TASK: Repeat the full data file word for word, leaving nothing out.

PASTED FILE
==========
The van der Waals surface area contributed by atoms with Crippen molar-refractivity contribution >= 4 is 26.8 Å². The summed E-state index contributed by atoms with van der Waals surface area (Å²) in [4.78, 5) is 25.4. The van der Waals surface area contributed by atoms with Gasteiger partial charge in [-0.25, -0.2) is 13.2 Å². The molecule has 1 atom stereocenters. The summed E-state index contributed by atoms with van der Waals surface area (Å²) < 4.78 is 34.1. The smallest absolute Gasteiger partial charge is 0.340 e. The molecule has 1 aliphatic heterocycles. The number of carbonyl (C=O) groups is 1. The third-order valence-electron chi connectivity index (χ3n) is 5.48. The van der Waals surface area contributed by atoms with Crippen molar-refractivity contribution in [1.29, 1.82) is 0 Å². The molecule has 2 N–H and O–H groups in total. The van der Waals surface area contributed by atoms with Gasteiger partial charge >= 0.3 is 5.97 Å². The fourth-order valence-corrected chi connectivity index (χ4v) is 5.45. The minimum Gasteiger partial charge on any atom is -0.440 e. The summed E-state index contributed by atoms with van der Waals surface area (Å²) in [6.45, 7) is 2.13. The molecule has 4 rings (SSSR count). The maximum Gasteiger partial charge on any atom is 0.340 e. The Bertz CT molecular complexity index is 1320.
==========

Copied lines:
The van der Waals surface area contributed by atoms with Crippen molar-refractivity contribution >= 4 is 26.8 Å². The summed E-state index contributed by atoms with van der Waals surface area (Å²) in [4.78, 5) is 25.4. The van der Waals surface area contributed by atoms with Gasteiger partial charge in [-0.25, -0.2) is 13.2 Å². The molecule has 1 atom stereocenters. The summed E-state index contributed by atoms with van der Waals surface area (Å²) < 4.78 is 34.1. The smallest absolute Gasteiger partial charge is 0.340 e. The molecule has 1 aliphatic heterocycles. The number of carbonyl (C=O) groups is 1. The third-order valence-electron chi connectivity index (χ3n) is 5.48. The van der Waals surface area contributed by atoms with Crippen molar-refractivity contribution in [1.29, 1.82) is 0 Å². The molecule has 2 N–H and O–H groups in total. The van der Waals surface area contributed by atoms with Gasteiger partial charge >= 0.3 is 5.97 Å². The fourth-order valence-corrected chi connectivity index (χ4v) is 5.45. The minimum Gasteiger partial charge on any atom is -0.440 e. The summed E-state index contributed by atoms with van der Waals surface area (Å²) in [6.45, 7) is 2.13. The molecule has 4 rings (SSSR count). The maximum Gasteiger partial charge on any atom is 0.340 e. The Bertz CT molecular complexity index is 1320.